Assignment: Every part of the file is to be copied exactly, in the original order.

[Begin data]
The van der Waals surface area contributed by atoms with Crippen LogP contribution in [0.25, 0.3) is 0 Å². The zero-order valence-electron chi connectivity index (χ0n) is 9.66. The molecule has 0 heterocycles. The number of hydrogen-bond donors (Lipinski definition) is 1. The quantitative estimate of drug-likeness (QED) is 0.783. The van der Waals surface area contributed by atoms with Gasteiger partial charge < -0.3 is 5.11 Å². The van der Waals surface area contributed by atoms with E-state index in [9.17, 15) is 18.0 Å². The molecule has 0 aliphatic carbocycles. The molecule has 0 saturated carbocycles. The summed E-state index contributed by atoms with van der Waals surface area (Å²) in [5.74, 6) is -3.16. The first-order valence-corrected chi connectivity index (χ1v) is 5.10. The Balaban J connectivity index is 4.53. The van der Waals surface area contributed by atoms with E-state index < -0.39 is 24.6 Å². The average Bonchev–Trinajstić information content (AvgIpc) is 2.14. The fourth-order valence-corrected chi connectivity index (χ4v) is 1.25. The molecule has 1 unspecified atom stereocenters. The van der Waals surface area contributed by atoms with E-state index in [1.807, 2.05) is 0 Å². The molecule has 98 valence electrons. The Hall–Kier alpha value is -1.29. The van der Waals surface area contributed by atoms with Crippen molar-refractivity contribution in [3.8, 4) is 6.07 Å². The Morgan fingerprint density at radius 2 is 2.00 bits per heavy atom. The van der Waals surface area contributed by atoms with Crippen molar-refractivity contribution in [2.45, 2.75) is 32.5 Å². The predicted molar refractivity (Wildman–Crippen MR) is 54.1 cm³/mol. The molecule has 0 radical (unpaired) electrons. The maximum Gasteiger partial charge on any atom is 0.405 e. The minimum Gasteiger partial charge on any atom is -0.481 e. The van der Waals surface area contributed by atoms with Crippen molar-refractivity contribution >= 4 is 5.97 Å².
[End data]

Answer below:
The van der Waals surface area contributed by atoms with Crippen LogP contribution in [0.25, 0.3) is 0 Å². The zero-order valence-electron chi connectivity index (χ0n) is 9.66. The molecule has 0 heterocycles. The number of hydrogen-bond donors (Lipinski definition) is 1. The quantitative estimate of drug-likeness (QED) is 0.783. The van der Waals surface area contributed by atoms with Gasteiger partial charge < -0.3 is 5.11 Å². The van der Waals surface area contributed by atoms with E-state index in [9.17, 15) is 18.0 Å². The molecule has 0 aliphatic carbocycles. The molecule has 0 saturated carbocycles. The summed E-state index contributed by atoms with van der Waals surface area (Å²) in [5.74, 6) is -3.16. The first-order valence-corrected chi connectivity index (χ1v) is 5.10. The Balaban J connectivity index is 4.53. The van der Waals surface area contributed by atoms with E-state index < -0.39 is 24.6 Å². The average Bonchev–Trinajstić information content (AvgIpc) is 2.14. The fourth-order valence-corrected chi connectivity index (χ4v) is 1.25. The molecule has 1 unspecified atom stereocenters. The van der Waals surface area contributed by atoms with E-state index in [1.807, 2.05) is 0 Å². The molecule has 98 valence electrons. The Hall–Kier alpha value is -1.29. The van der Waals surface area contributed by atoms with Crippen molar-refractivity contribution in [3.8, 4) is 6.07 Å². The Morgan fingerprint density at radius 2 is 2.00 bits per heavy atom. The van der Waals surface area contributed by atoms with Crippen molar-refractivity contribution in [2.45, 2.75) is 32.5 Å². The predicted molar refractivity (Wildman–Crippen MR) is 54.1 cm³/mol. The molecule has 0 radical (unpaired) electrons. The maximum Gasteiger partial charge on any atom is 0.405 e. The minimum Gasteiger partial charge on any atom is -0.481 e. The van der Waals surface area contributed by atoms with Crippen molar-refractivity contribution >= 4 is 5.97 Å².